Scientists blame agriculture, with restricted diets and urbanisation compromising health and leading to the spread of disease
And if that’s not depressing enough, our brains are also smaller.
The findings reverse perceived wisdom that humans have grown taller and larger, a belief which has grown from data on more recent physical development.
The earliest, from Ethiopia, date back 200,000 years, and were larger and ‘more robust’ than their modern-day counterparts, said Dr Marta Lahr, an expert in human evolution.
Fossils found in Israeli caves and dating from 120,000 to 100,000 years ago, reveal a people who were tall and muscular, a pattern that continued uninterrupted until relatively recent times.
An average person 10,000 years ago weighed between 12st 8lb and 13st 6lb. Today, the average is between 11st and 12st 8lb. Dr Lahr, who last week presented her findings to the Royal Society, Britain’s most prestigious scientific body, described the changes as ‘striking’.
Bigger brain: Six different views of a 160,000-year-old human skull of an adult male from Ethiopia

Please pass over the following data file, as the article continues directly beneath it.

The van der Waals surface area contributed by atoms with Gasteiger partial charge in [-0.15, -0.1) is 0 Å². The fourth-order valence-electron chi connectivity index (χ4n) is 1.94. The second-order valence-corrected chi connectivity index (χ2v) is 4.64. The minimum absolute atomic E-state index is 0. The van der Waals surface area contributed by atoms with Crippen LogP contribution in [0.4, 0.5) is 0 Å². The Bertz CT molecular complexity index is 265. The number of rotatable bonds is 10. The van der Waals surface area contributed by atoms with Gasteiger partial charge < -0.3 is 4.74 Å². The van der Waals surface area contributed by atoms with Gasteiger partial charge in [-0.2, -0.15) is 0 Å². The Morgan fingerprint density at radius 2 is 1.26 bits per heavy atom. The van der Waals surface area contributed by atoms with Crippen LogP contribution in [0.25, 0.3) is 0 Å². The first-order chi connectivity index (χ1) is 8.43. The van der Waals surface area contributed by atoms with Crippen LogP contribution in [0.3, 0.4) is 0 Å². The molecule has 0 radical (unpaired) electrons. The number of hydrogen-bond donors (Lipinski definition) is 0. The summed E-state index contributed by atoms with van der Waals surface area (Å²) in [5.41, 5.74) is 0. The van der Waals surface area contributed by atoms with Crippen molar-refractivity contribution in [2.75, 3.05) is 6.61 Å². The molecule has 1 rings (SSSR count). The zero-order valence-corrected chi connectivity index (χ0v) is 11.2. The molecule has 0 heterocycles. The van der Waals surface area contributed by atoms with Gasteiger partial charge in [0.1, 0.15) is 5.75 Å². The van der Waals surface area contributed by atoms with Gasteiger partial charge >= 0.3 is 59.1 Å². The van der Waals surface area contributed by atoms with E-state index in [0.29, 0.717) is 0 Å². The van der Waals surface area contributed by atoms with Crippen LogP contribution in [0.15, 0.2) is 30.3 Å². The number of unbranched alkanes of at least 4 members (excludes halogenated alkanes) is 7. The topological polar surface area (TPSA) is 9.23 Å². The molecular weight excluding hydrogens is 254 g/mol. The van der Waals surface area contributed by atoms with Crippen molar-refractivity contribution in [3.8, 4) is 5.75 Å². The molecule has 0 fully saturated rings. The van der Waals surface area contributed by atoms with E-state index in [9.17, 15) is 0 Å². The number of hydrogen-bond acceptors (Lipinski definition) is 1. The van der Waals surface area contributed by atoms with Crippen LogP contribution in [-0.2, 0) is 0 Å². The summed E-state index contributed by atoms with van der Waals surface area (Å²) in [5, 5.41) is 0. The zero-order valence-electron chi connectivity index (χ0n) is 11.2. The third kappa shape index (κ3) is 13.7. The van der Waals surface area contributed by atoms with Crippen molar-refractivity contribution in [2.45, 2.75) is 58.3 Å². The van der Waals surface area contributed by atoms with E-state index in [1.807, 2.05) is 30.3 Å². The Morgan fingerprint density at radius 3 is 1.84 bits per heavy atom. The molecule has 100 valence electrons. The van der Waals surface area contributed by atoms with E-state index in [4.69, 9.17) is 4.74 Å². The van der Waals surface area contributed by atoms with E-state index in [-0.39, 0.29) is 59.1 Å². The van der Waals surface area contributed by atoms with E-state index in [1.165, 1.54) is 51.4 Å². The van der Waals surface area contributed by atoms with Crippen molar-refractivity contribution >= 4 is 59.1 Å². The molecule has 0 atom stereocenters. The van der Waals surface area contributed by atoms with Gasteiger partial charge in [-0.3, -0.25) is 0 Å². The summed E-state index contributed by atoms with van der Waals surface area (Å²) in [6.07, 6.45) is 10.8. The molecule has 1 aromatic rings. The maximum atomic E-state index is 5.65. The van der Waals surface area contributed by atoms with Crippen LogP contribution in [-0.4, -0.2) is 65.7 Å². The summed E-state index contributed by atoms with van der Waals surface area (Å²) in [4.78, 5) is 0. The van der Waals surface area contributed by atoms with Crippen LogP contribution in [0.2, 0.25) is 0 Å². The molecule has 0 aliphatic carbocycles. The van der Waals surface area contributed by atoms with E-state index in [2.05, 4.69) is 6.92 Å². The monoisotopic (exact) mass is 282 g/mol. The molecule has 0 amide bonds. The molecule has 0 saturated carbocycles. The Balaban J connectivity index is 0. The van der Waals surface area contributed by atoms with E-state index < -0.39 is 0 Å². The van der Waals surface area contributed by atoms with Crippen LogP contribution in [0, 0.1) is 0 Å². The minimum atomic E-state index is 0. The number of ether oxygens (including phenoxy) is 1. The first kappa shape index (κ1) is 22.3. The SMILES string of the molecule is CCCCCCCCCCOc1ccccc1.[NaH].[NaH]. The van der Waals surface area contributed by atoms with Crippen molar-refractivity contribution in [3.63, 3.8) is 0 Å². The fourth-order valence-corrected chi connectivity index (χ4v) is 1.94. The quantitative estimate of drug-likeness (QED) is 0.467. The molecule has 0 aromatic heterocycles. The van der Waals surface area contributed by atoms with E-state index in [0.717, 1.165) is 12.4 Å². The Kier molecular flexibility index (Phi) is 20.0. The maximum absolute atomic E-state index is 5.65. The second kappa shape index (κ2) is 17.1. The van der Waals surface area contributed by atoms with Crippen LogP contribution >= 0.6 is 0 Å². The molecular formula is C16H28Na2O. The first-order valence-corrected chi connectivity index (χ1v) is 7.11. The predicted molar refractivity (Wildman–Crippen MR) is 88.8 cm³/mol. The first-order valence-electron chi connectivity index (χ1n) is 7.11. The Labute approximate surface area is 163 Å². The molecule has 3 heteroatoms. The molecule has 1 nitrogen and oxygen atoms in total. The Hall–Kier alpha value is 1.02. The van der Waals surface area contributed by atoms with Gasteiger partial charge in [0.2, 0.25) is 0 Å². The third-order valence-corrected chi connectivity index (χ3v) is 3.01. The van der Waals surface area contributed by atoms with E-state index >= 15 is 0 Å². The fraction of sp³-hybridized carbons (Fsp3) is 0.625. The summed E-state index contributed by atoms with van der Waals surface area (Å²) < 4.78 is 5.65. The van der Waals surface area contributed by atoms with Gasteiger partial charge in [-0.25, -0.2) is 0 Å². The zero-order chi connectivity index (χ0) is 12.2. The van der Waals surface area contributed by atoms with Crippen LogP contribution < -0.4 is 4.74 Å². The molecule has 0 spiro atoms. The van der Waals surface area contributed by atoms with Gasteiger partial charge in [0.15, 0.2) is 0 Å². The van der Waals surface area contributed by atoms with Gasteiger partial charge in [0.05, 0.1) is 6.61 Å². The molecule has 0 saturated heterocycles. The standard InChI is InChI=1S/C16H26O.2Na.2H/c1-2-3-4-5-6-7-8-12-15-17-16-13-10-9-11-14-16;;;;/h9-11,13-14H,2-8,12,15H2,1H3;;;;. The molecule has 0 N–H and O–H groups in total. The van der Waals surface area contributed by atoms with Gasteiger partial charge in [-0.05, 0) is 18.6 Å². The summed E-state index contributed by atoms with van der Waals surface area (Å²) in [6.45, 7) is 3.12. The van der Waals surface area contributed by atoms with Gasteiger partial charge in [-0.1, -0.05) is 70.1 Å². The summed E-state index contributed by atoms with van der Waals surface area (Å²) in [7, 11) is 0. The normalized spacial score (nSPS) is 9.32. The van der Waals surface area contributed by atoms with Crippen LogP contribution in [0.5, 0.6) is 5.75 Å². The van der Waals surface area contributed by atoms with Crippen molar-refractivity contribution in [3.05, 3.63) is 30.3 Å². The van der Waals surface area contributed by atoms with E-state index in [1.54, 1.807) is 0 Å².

‘We can see that humans have continually evolved but in body size it is not until the last 10,000 years that they have changed substantially, so the question is why this should have happened.’
The timing points to the switch from a hunter-gatherer lifestyle to agriculture, which began 9,000 years ago. While farming would have made food plentiful, focussing on a smaller number of foodstuffs could have caused vitamin and mineral deficiencies that stunted growth.
In China, early farmers relied on cereals such as buckwheat, rice and maize, all of which lack niacin, a B vitamin vital for growth.
However, the rise of agriculture does not explain why brains are also shrinking.
The male brain of 20,000 years ago measured 1,500 cubic centimetres. Modern man’s brain averages just 1,350 cubic cm – a decrease equivalent to the size of a tennis ball. The female brain has shrunk by about the same proportion.
It doesn’t mean we are less intelligent – rather we have learnt to make the best use of our resources.
Dr Lahr said: ‘Over evolutionary time there would have been huge energy savings in making the brain smaller but more efficient – as we see today with computer processors.’
Robert Foley, a Cambridge University professor of human evolution, said: ‘Becoming human, in an evolutionary sense, is a continuous and gradual process. Our species, rather than being a fixed entity, is more like a piece of putty, changing shape and dimensions all the time.’